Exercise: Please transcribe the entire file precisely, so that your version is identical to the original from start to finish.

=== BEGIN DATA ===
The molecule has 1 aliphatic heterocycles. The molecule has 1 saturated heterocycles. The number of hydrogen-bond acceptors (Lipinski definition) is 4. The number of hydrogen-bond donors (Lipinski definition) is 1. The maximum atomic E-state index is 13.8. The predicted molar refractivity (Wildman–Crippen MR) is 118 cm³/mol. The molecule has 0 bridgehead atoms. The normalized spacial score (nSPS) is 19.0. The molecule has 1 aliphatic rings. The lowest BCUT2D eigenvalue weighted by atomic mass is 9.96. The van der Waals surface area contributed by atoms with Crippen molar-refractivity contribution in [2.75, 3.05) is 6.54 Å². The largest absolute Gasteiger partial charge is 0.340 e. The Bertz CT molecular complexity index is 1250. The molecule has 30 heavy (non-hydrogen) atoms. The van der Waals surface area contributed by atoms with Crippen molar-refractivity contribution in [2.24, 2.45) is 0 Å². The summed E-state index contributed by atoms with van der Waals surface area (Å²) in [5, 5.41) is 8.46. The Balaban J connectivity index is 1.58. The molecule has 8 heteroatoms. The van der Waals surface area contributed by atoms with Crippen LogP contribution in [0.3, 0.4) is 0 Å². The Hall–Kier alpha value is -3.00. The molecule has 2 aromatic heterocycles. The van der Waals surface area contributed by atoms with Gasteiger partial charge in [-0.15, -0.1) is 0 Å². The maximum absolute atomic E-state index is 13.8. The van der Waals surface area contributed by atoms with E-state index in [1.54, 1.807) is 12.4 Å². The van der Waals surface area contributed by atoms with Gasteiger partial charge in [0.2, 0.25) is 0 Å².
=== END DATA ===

The molecule has 1 aliphatic heterocycles. The molecule has 1 saturated heterocycles. The number of hydrogen-bond acceptors (Lipinski definition) is 4. The number of hydrogen-bond donors (Lipinski definition) is 1. The maximum atomic E-state index is 13.8. The predicted molar refractivity (Wildman–Crippen MR) is 118 cm³/mol. The molecule has 0 bridgehead atoms. The normalized spacial score (nSPS) is 19.0. The molecule has 1 aliphatic rings. The lowest BCUT2D eigenvalue weighted by atomic mass is 9.96. The van der Waals surface area contributed by atoms with Crippen molar-refractivity contribution in [2.75, 3.05) is 6.54 Å². The largest absolute Gasteiger partial charge is 0.340 e. The Bertz CT molecular complexity index is 1250. The molecule has 30 heavy (non-hydrogen) atoms. The van der Waals surface area contributed by atoms with Crippen molar-refractivity contribution in [2.24, 2.45) is 0 Å². The summed E-state index contributed by atoms with van der Waals surface area (Å²) in [5, 5.41) is 8.46. The Balaban J connectivity index is 1.58. The molecule has 8 heteroatoms. The van der Waals surface area contributed by atoms with Crippen LogP contribution in [0.3, 0.4) is 0 Å². The Hall–Kier alpha value is -3.00. The molecule has 2 aromatic heterocycles. The van der Waals surface area contributed by atoms with Gasteiger partial charge in [-0.15, -0.1) is 0 Å². The maximum absolute atomic E-state index is 13.8. The van der Waals surface area contributed by atoms with E-state index in [1.54, 1.807) is 12.4 Å². The van der Waals surface area contributed by atoms with Gasteiger partial charge in [0.2, 0.25) is 0 Å².